Food insecurity doesn’t always look like traditional images of starvation and malnutrition. In fact, food insecurity has been found to have links to obesity, meaning those who struggle with food insecurity may also struggle with obesity. This is referred to as the food insecurity-obesity paradox, and it contributes to the cycle of unhealthy living that makes these populations vulnerable. One reason for this link is the pseudo-binge cycle, or the practice of rapidly spending food stamps and binge eating. This bingeing can cause weight destabilization as it repeats each month, which can lead to obesity-related comorbid conditions, such as heart disease and diabetes. Most often the foods within easy access are also very low in nutritional value and very high in fat, sugar, salt, and calories.

Women have been found to suffer a great deal as a result of hunger. 14.5 percent of women in the United States are living below the poverty line, compared to 11.9 percent of their single counterparts, and the poverty statistics rise even higher for minority women. Single mother households make up 83 percent of the United States’ single parent households, and 34 percent of single mother households are food insecure. You read that right—single mother households are twice as food insecure as the average U.S. population. Furthermore, women are more likely to give up their food for dependents, and they are more likely to be obese than peers who do not struggle with food insecurity. In the United States, poverty, hunger, and obesity come together and strike the hardest at women, and minority populations.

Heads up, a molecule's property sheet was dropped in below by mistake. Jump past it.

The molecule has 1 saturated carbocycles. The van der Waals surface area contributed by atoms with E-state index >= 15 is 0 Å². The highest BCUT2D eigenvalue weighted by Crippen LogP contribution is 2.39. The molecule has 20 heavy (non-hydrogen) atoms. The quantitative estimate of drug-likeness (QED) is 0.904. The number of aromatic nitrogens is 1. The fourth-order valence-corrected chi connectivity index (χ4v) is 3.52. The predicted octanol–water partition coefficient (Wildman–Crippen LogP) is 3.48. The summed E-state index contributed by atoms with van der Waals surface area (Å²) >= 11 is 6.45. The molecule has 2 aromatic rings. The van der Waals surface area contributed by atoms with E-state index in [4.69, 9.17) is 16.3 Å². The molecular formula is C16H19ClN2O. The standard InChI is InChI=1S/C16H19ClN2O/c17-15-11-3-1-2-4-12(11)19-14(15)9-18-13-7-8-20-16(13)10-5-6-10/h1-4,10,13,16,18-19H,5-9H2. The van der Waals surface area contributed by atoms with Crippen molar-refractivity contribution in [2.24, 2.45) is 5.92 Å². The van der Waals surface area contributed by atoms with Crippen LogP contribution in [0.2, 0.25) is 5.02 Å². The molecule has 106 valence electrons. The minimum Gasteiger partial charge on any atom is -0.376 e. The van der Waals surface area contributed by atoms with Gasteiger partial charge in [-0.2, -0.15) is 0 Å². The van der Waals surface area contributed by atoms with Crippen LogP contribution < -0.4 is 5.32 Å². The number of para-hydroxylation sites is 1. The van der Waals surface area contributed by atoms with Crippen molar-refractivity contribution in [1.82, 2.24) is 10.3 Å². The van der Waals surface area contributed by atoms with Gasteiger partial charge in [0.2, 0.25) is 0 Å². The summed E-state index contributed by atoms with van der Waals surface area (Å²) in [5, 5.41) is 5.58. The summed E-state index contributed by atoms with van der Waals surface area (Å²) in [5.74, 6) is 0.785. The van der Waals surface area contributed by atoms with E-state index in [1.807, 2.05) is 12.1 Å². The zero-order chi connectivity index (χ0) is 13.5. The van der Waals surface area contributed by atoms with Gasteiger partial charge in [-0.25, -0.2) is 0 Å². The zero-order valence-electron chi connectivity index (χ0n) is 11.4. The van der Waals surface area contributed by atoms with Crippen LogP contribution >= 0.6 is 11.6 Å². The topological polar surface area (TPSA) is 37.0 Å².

There are programs designed to help alleviate these issues, but for many they aren’t doing enough. Food banks and pantries, food stamps, Meals on Wheels, and WIC assist with addressing food insecurity, and will even offer nutrition education classes in combination with food pick-up times. But all of these components simply aren’t enough. Food insecurity is a systemic public health problem in a country overflowing with food, and money only trickling into the public health sector. So what can you do to help this overwhelming situation?

Start with checking out these links:

  • Do you live in a food desert? Check out this link.
  • Feeding America and Second Harvest (google to find the one for your state) – Donating to food banks and pantries is a short-term step you can take to help America’s hungry. Get involved with your local food banks to brainstorm ways to deliver healthier food to patrons.
  • American Public Health AssociationUnited Nations Environment Programme (UNEP), and World Resources Institute – A long-term step to take is becoming aware of public health legislature that is always being debated on the state, federal, and global levels. Once you’re informed, advocate and vote!

Suggested reading about redlining:

See Also
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“Black Picket Fences”

Are you as passionate about this issue as we are? What are your experiences with food insecurity? What do you do to address the issue? Comment below or tweet us @litdarling!